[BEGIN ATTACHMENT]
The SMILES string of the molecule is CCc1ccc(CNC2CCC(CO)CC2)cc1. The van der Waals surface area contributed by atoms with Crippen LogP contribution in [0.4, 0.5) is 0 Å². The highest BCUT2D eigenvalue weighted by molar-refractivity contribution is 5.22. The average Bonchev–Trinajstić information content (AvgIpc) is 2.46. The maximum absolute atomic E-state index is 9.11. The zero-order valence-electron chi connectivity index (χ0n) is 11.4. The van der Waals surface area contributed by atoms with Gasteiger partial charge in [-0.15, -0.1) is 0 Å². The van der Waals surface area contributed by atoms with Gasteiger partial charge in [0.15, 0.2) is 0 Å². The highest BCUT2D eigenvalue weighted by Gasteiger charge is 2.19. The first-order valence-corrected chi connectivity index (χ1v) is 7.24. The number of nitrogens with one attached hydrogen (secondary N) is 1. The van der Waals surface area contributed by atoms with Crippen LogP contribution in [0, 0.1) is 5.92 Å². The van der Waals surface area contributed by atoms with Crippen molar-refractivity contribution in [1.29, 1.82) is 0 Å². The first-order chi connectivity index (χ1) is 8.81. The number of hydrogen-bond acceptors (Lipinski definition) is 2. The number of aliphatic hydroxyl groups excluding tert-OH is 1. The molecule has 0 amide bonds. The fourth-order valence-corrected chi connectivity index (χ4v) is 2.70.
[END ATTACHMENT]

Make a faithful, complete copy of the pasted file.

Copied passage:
The SMILES string of the molecule is CCc1ccc(CNC2CCC(CO)CC2)cc1. The van der Waals surface area contributed by atoms with Crippen LogP contribution in [0.4, 0.5) is 0 Å². The highest BCUT2D eigenvalue weighted by molar-refractivity contribution is 5.22. The average Bonchev–Trinajstić information content (AvgIpc) is 2.46. The maximum absolute atomic E-state index is 9.11. The zero-order valence-electron chi connectivity index (χ0n) is 11.4. The van der Waals surface area contributed by atoms with Gasteiger partial charge in [-0.15, -0.1) is 0 Å². The van der Waals surface area contributed by atoms with Gasteiger partial charge in [0.15, 0.2) is 0 Å². The highest BCUT2D eigenvalue weighted by Gasteiger charge is 2.19. The first-order valence-corrected chi connectivity index (χ1v) is 7.24. The number of nitrogens with one attached hydrogen (secondary N) is 1. The van der Waals surface area contributed by atoms with Crippen LogP contribution in [0, 0.1) is 5.92 Å². The van der Waals surface area contributed by atoms with Crippen molar-refractivity contribution in [1.29, 1.82) is 0 Å². The first-order chi connectivity index (χ1) is 8.81. The number of hydrogen-bond acceptors (Lipinski definition) is 2. The number of aliphatic hydroxyl groups excluding tert-OH is 1. The molecule has 0 amide bonds. The fourth-order valence-corrected chi connectivity index (χ4v) is 2.70.